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Monday, March 21, 2011

In Your Hand

The first ethnic cuisine I had in New York City was Chinese, for a number of reasons, not the least of which was affordability as a student. It was no time at all before Chinatown became the restaurant destination of choice. I did not dabble long in the cuisine either. I soon found a few dishes that I liked, and in no time at all, experimentation gave way to the familiar - beansprouts with black bean sauce or chow mei fun noodle dishes.

As students, we indulged our new found freedom away from home, most of us for the first time. Yet ironically, the values and even the idea itself of routine and ritual that we rejected from our parent's generation were soon to be substituted with our own rituals, routines and values. We deceived ourselves to believe that we were completely free spirits - i.e. free of any structure or tradition. However, we had, in fact, established a new, well defined culture, with its codes of behavior, dress, relationships, foods, recreational drugs, hair styles, slang, activities, work ethic, music and sex. One tradition just replace another. Over time, we learned that many of the values, mores and traditions of previous generations were not as bad as we once imagined, like a good work ethic or relationship fidelity.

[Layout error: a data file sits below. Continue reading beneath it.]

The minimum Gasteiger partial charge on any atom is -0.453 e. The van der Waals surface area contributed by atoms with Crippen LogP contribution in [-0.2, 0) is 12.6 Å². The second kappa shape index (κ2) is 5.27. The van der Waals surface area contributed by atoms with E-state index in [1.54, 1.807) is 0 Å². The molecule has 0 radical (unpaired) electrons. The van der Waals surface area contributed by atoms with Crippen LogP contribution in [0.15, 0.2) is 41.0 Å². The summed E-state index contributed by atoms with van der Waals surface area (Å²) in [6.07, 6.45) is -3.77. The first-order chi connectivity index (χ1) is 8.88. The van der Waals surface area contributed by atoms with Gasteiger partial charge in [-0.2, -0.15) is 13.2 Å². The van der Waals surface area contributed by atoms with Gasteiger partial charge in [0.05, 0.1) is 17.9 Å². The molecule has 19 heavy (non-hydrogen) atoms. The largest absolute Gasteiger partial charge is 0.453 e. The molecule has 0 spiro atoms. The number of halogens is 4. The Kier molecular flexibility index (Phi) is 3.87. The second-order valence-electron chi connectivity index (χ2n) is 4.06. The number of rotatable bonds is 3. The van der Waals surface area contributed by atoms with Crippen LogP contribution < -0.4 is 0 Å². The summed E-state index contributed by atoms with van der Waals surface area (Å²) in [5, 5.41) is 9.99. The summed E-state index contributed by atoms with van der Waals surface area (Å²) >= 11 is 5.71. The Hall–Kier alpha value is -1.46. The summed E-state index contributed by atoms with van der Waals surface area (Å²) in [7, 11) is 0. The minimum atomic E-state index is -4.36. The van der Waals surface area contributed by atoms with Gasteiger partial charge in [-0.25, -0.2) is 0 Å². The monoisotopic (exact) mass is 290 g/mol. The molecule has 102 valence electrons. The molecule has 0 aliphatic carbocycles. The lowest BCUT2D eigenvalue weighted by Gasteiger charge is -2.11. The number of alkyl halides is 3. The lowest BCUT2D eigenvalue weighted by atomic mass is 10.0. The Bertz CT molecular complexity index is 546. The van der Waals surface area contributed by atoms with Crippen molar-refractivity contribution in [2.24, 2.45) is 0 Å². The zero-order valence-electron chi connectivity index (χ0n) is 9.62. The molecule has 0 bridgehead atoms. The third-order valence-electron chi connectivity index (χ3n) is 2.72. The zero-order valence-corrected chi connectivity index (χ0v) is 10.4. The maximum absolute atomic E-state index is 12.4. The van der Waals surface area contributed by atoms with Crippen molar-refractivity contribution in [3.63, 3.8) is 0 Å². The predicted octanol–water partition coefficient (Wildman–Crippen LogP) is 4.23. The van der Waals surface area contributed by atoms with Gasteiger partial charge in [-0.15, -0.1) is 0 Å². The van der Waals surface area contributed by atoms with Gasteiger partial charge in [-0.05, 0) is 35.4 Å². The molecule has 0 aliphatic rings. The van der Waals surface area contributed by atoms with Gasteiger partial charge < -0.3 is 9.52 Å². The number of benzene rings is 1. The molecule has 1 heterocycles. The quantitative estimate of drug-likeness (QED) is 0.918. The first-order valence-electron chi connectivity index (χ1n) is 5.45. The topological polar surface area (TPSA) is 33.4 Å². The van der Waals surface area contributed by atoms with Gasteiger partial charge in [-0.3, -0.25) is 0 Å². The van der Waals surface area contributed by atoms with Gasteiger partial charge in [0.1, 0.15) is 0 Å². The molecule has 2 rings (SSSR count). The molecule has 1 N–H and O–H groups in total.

When it comes to food, no generation needs to be convinced of the merits of tradition in cuisine. This was and still is one of the greatest things about New York City - the plethora of restaurants and their ethnic diversity. However, when it comes time to eat and I am very hungry, I am not very inclined to experiment. I don't want any unpleasant surprises. This is the time where nature's call is best answered with a familiar voice.

New Yorkers are no different than anyone else. We look for the comfort in the familiar rituals - morning coffee, reading email, eating at a local favorite restaurant with friends and if you are inclined towards Chinese food, the look of a flat-bottomed soup spoon and the feel of a warm ceramic tea cup in your hand :)


Rigel said...

Awesome as usual, Brian.

Anonymous said...

Ah, yes... Relationship fidelity. There's more than one way to be unfaithful. When a partner takes the heart out of you, when that one makes you feel like why do you allow yourself to live this way? When you don't see an out and grab at straws to avoid the depression... It's not simple...

Leslie said...

Yes, at Wo Hop we used to always order the beansprouts with black bean sauce, and the Roast Duck Chow Mai Fon-old price $3.75, new price almost 40 years later only $5.60. Dang, those were good at 3 in the morning! You just can't improve on perfect.

Anonymous said...

LOVE your blog !!!

i have yet to visit China Town though....


I photographed NYC musicians yesterday in my southern town - and they inspired me to look up some raw lifestyle journalism about their city - and I found you.

yay !!

looking forward to reading through your posts and catching up on what you've been up to.